More recently, Adidas appointed Carat Interactive as its online media buying agency, and TBWA and its global agency network to work alongside its existing agency, 180, out of Amsterdam. “We hope to bring greater cohesion and consistency to our creative presence and brand concepts worldwide,” says Milne.

To that end, Adidas America plans on engaging in two types of online advertising campaigns: One for branding and the other to focus on direct response for the company’s e-commerce channel. “It’s important to separate them because each has different objectives—to communicate Adidas brand personality or to generate product information or sales,” says Milne. “On the other hand, if someone comes to our website via a branding campaign and uses our retail locator to buy from one of our retailers, that’s a huge win for us.”

And by incorporating rich media into these campaigns, consumers can dig deeper within the initial marketing message, says Milne. “Rich media combines movement and sound and visuals for the consumer to get a great exploration of the brand experience. It really pushes the power into consumers’ hands, and the medium becomes that much more efficient and relevant.”

In January, Adidas America launched an NBA All-Star Flash campaign on In February, the company introduced a new technology on the Kobe micro-site that allows American teenagers to download interactive Kobe trading cards.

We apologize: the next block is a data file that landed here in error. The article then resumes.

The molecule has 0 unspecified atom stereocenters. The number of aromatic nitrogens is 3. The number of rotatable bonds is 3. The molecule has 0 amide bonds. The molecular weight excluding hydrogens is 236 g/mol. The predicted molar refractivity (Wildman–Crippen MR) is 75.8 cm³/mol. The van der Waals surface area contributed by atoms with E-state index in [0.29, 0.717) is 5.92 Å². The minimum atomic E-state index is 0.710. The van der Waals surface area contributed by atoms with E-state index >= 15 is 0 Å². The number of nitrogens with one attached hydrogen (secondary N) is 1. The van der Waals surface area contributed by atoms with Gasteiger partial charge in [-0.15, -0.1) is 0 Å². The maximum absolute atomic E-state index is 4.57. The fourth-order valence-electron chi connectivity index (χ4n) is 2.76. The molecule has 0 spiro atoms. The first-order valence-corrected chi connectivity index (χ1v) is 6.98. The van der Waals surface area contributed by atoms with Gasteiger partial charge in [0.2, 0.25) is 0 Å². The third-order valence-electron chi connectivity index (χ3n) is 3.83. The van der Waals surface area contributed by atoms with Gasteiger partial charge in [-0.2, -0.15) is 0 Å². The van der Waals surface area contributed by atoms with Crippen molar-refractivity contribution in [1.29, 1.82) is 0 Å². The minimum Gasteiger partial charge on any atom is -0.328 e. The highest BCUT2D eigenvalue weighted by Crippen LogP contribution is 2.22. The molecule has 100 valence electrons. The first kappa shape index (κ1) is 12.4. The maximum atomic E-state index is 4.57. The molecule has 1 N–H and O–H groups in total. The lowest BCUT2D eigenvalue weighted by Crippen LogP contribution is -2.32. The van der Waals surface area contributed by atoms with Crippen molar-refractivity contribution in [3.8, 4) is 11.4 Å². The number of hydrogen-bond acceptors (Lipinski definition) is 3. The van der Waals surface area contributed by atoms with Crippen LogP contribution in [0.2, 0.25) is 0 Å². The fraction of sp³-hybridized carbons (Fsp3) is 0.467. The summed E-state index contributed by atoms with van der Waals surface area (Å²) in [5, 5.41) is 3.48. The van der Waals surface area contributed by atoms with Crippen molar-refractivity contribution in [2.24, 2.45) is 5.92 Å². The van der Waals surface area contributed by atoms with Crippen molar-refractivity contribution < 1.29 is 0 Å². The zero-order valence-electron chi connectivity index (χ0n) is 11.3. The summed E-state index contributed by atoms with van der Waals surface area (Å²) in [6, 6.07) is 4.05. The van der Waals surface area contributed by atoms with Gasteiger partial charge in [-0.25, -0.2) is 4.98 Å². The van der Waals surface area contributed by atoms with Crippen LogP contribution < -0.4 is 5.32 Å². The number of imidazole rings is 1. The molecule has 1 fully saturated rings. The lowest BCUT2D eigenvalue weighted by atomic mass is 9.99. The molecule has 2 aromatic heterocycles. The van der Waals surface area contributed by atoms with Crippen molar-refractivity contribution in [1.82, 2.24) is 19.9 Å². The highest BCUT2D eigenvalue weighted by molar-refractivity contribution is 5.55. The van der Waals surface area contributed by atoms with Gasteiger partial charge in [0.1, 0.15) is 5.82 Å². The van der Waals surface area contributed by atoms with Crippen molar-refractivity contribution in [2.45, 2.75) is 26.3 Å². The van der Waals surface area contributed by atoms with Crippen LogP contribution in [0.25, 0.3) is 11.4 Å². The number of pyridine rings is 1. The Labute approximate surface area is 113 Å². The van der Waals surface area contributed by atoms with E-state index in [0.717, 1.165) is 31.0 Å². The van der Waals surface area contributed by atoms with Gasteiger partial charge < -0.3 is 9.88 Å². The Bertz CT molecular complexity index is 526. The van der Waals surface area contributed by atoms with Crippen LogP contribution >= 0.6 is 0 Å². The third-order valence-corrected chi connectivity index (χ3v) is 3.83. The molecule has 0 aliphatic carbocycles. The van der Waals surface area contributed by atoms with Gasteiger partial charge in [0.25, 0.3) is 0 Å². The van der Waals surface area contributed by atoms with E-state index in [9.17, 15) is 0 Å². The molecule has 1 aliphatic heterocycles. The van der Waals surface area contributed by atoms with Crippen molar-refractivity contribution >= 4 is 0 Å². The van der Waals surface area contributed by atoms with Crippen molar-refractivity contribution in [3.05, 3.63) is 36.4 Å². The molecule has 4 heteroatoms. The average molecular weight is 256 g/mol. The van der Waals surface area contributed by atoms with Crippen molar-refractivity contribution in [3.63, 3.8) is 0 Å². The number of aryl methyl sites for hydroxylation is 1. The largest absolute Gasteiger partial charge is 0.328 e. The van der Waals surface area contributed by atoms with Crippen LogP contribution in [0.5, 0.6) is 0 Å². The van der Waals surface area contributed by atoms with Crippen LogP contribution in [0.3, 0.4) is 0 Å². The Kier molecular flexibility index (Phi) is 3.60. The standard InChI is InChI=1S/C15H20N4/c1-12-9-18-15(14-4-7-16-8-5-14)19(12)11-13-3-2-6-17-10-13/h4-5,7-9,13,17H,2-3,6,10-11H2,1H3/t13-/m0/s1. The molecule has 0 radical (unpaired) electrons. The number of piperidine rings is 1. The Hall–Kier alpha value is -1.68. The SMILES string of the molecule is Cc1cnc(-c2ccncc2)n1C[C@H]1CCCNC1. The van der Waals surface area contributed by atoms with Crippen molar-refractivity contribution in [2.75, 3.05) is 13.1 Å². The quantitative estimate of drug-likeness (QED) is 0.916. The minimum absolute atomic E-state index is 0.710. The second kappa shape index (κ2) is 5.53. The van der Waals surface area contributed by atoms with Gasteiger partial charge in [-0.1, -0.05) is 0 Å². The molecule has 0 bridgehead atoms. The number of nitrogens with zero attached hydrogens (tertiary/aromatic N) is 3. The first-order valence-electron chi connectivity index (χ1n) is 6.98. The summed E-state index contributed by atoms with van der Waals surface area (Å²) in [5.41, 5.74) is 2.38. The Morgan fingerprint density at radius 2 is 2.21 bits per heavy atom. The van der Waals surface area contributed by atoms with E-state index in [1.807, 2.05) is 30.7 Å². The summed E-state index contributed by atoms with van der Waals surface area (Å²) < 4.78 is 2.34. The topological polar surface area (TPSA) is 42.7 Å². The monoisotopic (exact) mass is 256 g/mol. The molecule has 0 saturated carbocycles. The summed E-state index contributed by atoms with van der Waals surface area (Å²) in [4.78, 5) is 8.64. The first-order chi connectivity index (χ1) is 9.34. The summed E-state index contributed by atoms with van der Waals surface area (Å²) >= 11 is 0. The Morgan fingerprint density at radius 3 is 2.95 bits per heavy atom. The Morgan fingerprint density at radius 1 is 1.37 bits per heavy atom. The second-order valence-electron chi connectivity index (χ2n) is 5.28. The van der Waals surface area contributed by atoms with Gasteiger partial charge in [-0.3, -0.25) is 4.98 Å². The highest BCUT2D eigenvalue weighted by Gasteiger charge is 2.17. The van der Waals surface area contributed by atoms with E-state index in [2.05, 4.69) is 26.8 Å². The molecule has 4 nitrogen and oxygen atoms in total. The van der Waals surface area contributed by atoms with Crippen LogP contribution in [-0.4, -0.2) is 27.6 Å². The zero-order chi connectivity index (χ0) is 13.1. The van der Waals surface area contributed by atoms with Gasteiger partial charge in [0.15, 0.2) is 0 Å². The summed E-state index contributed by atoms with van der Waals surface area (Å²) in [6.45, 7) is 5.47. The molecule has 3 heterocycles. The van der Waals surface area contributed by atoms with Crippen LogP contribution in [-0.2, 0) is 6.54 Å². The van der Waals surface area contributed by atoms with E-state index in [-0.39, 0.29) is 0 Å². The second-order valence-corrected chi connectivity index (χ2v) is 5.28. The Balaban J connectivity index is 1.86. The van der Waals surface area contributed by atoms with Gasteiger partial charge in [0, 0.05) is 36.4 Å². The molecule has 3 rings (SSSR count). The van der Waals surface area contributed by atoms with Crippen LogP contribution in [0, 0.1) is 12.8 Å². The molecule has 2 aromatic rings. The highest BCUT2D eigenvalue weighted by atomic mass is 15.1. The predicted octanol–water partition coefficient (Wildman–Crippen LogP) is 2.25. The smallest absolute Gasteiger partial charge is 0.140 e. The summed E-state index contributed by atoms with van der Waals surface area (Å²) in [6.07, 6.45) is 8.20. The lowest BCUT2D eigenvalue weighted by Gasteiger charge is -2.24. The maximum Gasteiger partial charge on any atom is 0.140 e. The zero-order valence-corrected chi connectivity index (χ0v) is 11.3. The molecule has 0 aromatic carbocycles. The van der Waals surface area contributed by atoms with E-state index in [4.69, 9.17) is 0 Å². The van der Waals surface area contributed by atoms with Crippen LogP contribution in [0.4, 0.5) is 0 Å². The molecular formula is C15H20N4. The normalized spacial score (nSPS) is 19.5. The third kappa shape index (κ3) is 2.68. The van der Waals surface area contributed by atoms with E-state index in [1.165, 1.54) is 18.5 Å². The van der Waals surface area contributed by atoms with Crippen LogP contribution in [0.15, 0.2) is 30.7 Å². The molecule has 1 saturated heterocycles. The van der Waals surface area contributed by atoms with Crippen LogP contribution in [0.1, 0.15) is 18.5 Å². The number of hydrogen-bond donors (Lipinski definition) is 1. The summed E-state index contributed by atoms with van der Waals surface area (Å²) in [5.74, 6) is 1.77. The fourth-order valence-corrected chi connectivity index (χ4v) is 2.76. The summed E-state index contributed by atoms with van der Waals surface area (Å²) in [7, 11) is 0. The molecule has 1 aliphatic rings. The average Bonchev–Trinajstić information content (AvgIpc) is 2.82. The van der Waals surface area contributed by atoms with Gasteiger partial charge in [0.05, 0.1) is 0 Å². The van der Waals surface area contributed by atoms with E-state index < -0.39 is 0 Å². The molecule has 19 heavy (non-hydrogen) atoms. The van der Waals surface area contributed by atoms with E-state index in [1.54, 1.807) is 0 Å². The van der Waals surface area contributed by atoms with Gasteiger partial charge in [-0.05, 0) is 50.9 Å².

Adidas America is also building co-marketing relationships that “make sense” for the company. In February, for example, the company ran a campaign on where users could pick a virtual model to match their own body type and try on various clothes and shoes. “Maxim really speaks to our customer,” says Milne.

“Both campaigns—NBA All-Star and Maxim—were hybrids of sorts,” adds Milne. “One the one hand, we wanted to communicate our brand objectives, but we also wanted each program to link to our e-commerce channels so consumers could either buy our products or experience our products.”

Adidas believes the advancements made in rich media are vital to the success of its online strategies because they offer something the other mediums don’t offer—two-way communication between the company and consumers. “We’re definitely making a serious attempt at incorporating richer ad units into our strategy,” says Milne.

In deciding which types of technology to use on which campaigns, adidas America first determines the best way to communicate a particular message to its target audience—whether it’s print, TV, radio, outdoor, or online. Then it chooses the best and most appropriate technology. “We might think Eyeblaster is the best way to execute a particular launch, or Unicast’s Superstitials, or we might think the TV spot we’re already running is doing a great job,” explains Milne. “But ultimately, we hope the strategies can work together.

“We’re seeing a lot more opportunity for cross-platform opportunities,” adds Milne. “Obviously, each has its unique advantages, and as a company you need to play off those advantages. But when two or even three mediums work together, the results increase exponentially.”